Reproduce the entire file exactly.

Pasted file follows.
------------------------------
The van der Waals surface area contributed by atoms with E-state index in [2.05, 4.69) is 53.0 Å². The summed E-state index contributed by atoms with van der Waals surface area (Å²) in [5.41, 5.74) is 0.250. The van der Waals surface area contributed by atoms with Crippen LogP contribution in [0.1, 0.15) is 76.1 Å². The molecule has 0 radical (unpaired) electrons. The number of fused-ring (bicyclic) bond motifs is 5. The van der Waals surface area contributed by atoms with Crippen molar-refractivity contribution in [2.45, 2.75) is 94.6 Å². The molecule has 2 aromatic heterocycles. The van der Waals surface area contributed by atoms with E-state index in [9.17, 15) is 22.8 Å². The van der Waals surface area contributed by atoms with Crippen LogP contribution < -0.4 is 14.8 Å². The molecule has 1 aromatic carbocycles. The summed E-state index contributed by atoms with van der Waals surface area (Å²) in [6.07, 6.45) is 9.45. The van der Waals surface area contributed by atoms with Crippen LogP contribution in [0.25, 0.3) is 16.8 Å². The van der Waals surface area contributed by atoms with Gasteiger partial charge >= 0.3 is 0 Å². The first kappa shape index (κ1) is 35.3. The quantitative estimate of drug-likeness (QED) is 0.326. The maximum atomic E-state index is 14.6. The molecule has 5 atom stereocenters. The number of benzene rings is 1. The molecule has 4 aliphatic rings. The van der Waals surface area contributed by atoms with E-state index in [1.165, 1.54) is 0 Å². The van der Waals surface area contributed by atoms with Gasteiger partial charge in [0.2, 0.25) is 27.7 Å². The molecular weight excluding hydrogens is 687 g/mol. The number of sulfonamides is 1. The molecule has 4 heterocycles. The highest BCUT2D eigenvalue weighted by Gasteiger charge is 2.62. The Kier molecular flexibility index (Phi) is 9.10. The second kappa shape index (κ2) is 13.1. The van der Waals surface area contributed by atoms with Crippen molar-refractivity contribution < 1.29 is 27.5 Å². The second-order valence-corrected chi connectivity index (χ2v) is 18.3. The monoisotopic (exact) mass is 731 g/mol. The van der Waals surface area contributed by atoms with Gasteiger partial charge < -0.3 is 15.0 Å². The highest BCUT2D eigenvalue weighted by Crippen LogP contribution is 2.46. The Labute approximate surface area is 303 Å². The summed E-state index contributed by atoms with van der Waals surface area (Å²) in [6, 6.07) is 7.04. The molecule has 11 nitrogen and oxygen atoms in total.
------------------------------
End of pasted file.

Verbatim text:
The van der Waals surface area contributed by atoms with E-state index in [2.05, 4.69) is 53.0 Å². The summed E-state index contributed by atoms with van der Waals surface area (Å²) in [5.41, 5.74) is 0.250. The van der Waals surface area contributed by atoms with Crippen LogP contribution in [0.1, 0.15) is 76.1 Å². The molecule has 0 radical (unpaired) electrons. The number of fused-ring (bicyclic) bond motifs is 5. The van der Waals surface area contributed by atoms with Crippen molar-refractivity contribution in [2.45, 2.75) is 94.6 Å². The molecule has 2 aromatic heterocycles. The van der Waals surface area contributed by atoms with E-state index in [9.17, 15) is 22.8 Å². The van der Waals surface area contributed by atoms with Crippen LogP contribution < -0.4 is 14.8 Å². The molecule has 1 aromatic carbocycles. The summed E-state index contributed by atoms with van der Waals surface area (Å²) in [6.07, 6.45) is 9.45. The van der Waals surface area contributed by atoms with Crippen LogP contribution in [0.25, 0.3) is 16.8 Å². The van der Waals surface area contributed by atoms with Gasteiger partial charge >= 0.3 is 0 Å². The first kappa shape index (κ1) is 35.3. The quantitative estimate of drug-likeness (QED) is 0.326. The maximum atomic E-state index is 14.6. The molecule has 5 atom stereocenters. The number of benzene rings is 1. The molecule has 4 aliphatic rings. The van der Waals surface area contributed by atoms with E-state index in [1.165, 1.54) is 0 Å². The van der Waals surface area contributed by atoms with Gasteiger partial charge in [0.2, 0.25) is 27.7 Å². The molecular weight excluding hydrogens is 687 g/mol. The number of sulfonamides is 1. The molecule has 4 heterocycles. The highest BCUT2D eigenvalue weighted by Gasteiger charge is 2.62. The Kier molecular flexibility index (Phi) is 9.10. The second kappa shape index (κ2) is 13.1. The van der Waals surface area contributed by atoms with Crippen molar-refractivity contribution < 1.29 is 27.5 Å². The second-order valence-corrected chi connectivity index (χ2v) is 18.3. The monoisotopic (exact) mass is 731 g/mol. The van der Waals surface area contributed by atoms with Gasteiger partial charge < -0.3 is 15.0 Å². The highest BCUT2D eigenvalue weighted by Crippen LogP contribution is 2.46. The Labute approximate surface area is 303 Å². The summed E-state index contributed by atoms with van der Waals surface area (Å²) in [6, 6.07) is 7.04. The molecule has 11 nitrogen and oxygen atoms in total.